DESCRIPTION (provided by applicant): The candidate is a molecular epidemiologist with primary research interest in the programming mechanisms by which prenatal/early-life exposure to environmental and social pollutants influences the health of children, with particular interest n neurodevelopment. With research linking ambient air pollution and poor neurodevelopment, the goal of this proposal is to add to the growing research linking urban air pollutants, stress and poor neurodevelopment by identifying novel mitochondrial (mt) biomarkers through which in utero exposures may be operating to impact future neurodevelopment. Through formal coursework and expert mentorship by Drs. Rosalind Wright, Andrea Baccarelli, Robert Wright, Michelle Bosquet Enlow, Avraham Reichenberg, Luca Lambertini and Liming Lang, this award will enable me to develop the knowledge and skills necessary to become an independent transdisciplinary environmental health scientist and achieve my long-term career goals: to establish a competitive and successfully funded program to study the cumulative effects of environmental exposures (e.g., air pollution/ stress) on the programming of biological mechanisms related to chronic childhood conditions. While this award focuses on neurobehavioral outcomes, it is worth noting that the knowledge and skills obtained will be broadly applicable to a range of child health outcomes given the large number of childhood conditions with mt underpinnings (e.g., asthma, obesity, autism, and attention disorders). Specifically, the candidate will 1) undergo extensive laboratory training in Drs. Baccarelli's and Lambertini's laboratories to further enhance my molecular skills; 2) obtain training in measuring and interpreting interactions involving social stressors; and 3) receive guidance and hands-on training in selecting, administering and interpreting neurodevelopmental assessments across early childhood. The proposed study will be the first to investigate complementary mtDNA biomarkers in two target tissues (e.g., placenta and cord blood) with respect to prenatal environmental exposures (e.g., urban air pollutants and stress) and early neurobehavioral phenotypes. The intent is to use state-of-art analyses of mtDNA damage by means of a panel of complementary markers of oxidative damage, heteroplasmy, and mtDNA abundance measured at the maternal-fetal interface (e.g., placenta and cord blood). These markers have properties that make them exceptionally well suited to biomarker development, as they: 1) have been shown to be altered by the environmental exposures; and 2) can mark the presence of damaged mitochondria, a primary source of systemic oxidative stress to which the brain is particularly vulnerable. This study is also highly cost effective as we will leverage the resources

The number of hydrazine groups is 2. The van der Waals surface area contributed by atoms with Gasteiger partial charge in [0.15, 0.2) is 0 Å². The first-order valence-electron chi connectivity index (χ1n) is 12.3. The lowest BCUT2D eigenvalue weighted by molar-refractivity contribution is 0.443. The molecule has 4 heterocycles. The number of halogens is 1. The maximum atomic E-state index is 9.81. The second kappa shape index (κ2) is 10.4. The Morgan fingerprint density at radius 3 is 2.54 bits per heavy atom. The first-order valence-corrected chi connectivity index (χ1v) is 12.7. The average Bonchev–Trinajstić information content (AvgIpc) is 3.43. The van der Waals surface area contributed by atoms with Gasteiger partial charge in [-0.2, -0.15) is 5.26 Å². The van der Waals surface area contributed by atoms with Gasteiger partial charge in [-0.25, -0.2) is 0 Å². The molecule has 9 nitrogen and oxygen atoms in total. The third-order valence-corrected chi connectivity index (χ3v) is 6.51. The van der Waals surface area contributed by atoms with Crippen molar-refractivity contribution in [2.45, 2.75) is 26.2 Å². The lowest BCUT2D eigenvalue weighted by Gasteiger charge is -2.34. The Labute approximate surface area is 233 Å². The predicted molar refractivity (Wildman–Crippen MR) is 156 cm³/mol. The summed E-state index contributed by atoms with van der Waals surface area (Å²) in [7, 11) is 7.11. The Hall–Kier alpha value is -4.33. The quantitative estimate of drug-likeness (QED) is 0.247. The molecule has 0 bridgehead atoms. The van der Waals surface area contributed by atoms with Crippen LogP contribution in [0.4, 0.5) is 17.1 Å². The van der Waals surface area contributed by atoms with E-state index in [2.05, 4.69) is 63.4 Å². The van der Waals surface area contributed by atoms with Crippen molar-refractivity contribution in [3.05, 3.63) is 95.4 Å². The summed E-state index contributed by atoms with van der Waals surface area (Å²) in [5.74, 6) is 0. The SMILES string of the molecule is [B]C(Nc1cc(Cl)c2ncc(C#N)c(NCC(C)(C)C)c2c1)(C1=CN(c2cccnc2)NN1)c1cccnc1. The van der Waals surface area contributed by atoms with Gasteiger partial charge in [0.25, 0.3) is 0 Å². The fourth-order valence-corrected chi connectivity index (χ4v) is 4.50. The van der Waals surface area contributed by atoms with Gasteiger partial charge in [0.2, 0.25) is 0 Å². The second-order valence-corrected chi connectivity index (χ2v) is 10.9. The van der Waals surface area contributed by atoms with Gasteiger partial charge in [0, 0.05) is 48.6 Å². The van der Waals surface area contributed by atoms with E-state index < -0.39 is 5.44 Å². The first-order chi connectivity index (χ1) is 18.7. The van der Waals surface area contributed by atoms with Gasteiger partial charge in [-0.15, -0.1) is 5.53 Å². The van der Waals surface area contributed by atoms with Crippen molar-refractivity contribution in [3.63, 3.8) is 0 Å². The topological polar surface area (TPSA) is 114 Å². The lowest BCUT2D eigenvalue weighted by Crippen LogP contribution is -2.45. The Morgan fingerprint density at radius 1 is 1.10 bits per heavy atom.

of an existing well-phenotyped urban and ethnically-mixed pregnancy cohort [PRogramming of Intergenerational Stress Mechanisms (PRISM) study] with existing biospecimens and neurobehavioral & environmental data.